We have found that juicing ripe pomegranates produces juice with notably less astringency than ripe pomegranates. How can you tell when a pomegranate is ripe? When the skin is cracked. We’ve rarely seen pomegranates with cracked skin for sale in stores; we’ve mostly seen them growing on trees in yards or at farmers markets. Does this deter us from purchasing pomegranates without cracked skins? No. We just realize that such pomegranates may have some astringency to their taste.
The flavor of pomegranates can be strong regardless if fully ripe or not, so we often enjoy the combination of pomegranate juice with fresh squeezed orange juice. The orange juice counters the astringency of the pomegranate juice with some sweetness and makes for a nice base juice for our smoothies.
- Three medium Valencia oranges
- One medium pomegranate
We like to make smoothies with this juice recipe. Here is one of our favorites:
- 1 cup orange-pomegranate juice
- 2 cups chopped dandelion greens
- 1 cups dark cherries
- 3 bananas
- ½ cup mangoes
I personally really enjoy this recipe with orange pomegranate juice, but I like straight pomegranate juice even more, especially in my morning smoothies. One of my favorite smoothies is my Ultra-Antioxidant Supercharged Energy smoothie that I enjoy a couple hours before I go on a run at this time of year. I even recently achieved two personal running records after eating this smoothie:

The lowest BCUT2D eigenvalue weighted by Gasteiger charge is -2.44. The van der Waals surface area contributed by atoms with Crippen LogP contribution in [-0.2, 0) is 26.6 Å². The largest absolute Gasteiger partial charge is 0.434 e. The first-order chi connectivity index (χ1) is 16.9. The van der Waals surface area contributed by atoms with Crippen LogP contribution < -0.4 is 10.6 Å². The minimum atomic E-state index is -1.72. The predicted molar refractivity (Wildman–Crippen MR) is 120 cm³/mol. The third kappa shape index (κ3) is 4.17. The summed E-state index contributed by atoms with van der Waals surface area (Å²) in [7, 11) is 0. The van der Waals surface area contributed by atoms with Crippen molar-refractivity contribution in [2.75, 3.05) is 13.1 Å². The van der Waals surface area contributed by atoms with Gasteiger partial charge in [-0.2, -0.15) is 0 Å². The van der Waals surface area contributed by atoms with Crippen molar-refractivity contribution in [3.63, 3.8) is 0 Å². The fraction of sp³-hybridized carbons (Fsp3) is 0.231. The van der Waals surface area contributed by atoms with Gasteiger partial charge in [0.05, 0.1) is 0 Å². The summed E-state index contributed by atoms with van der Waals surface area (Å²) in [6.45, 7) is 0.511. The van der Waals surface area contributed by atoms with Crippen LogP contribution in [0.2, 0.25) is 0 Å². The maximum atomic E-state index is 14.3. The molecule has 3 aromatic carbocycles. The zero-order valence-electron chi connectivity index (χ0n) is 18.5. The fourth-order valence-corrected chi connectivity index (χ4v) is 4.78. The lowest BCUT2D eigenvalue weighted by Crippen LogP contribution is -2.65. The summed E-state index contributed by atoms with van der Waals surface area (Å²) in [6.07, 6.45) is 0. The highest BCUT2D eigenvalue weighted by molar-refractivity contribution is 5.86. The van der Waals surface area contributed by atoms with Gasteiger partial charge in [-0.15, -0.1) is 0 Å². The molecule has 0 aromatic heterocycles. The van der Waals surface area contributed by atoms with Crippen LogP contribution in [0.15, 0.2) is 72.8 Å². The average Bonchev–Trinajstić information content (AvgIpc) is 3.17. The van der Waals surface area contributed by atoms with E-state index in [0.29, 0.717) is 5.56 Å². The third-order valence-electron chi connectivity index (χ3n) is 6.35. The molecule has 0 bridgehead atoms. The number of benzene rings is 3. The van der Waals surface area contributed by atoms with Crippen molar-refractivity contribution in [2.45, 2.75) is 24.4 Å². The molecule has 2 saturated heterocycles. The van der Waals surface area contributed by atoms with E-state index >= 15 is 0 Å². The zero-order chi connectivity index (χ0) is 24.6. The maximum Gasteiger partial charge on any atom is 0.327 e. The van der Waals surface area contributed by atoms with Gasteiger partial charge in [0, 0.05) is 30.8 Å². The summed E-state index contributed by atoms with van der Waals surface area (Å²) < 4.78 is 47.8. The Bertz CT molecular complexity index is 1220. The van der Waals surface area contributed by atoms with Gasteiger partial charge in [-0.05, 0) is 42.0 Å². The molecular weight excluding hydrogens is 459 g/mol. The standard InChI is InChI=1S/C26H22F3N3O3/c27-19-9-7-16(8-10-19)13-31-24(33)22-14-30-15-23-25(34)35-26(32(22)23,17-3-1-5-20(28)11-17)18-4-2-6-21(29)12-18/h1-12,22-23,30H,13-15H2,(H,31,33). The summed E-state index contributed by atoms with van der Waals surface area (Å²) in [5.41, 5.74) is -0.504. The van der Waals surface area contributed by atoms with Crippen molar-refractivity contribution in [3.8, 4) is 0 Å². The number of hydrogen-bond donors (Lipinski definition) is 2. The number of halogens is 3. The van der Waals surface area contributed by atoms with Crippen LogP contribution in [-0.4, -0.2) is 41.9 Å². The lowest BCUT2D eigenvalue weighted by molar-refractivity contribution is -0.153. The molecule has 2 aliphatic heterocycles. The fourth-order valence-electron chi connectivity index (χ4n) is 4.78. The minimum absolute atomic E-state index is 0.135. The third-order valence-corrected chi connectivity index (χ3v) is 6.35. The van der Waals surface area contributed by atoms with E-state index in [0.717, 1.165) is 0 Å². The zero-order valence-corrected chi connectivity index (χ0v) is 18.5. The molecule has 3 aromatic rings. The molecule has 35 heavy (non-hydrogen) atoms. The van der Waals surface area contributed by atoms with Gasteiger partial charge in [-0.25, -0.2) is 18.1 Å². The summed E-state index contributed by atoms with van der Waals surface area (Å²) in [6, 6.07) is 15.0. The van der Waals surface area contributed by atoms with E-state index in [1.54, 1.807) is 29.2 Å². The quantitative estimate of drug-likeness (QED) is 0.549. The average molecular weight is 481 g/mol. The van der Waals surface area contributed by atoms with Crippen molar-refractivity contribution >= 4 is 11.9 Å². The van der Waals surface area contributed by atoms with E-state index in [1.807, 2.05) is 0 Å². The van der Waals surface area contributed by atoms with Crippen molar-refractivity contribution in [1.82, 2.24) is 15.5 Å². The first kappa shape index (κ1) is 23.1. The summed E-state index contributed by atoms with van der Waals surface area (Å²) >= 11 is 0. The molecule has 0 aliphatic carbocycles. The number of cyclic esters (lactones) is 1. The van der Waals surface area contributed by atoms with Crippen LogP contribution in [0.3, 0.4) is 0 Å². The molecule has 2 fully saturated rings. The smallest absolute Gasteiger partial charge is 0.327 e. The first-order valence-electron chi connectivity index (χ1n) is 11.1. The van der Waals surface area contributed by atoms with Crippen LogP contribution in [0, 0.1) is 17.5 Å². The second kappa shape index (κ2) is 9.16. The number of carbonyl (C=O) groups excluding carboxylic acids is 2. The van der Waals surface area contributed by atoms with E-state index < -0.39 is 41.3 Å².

- ½ cup pomegranate juice
- 2 cups chopped dandelion greens
- ½ cup blackberries
- ½ cup blueberries
- 3 bananas
|Vitamin B1||0.55||1.1 – 1.2 mg|
|Vitamin B2||0.74||1.1 – 1.3 mg|
|Vitamin B3||4.84||14 – 16 mg|
|Vitamin C||120||75 – 90 mg|
|Vitamin E||7||15 mg|
|Calcium||277||1000 – 1200 mg|
|Iron||6||8 – 18 mg|
|Magnesium||188||310 – 420 mg|
|Zinc||2.5||8 – 11 mg|
Given that the number of calories in this smoothie is 672, this nutrient profile is impressive!
In addition to pomegranate juice, there are so many additional ways to enjoy pomegranates around the holidays. I was recently asked how to remove the seeds from pomegranates to use in recipes. So, here are the steps I use:
First, I change into clothing that I am not concerned with if I get stained, then I score the middle of the pomegranate:
Then, I separate the two halves of the pomegranate by essentially tearing the two halves apart over a bowl to catch any juice that comes out in the process. Inserting a spoon into the score can assist with separating the two halves.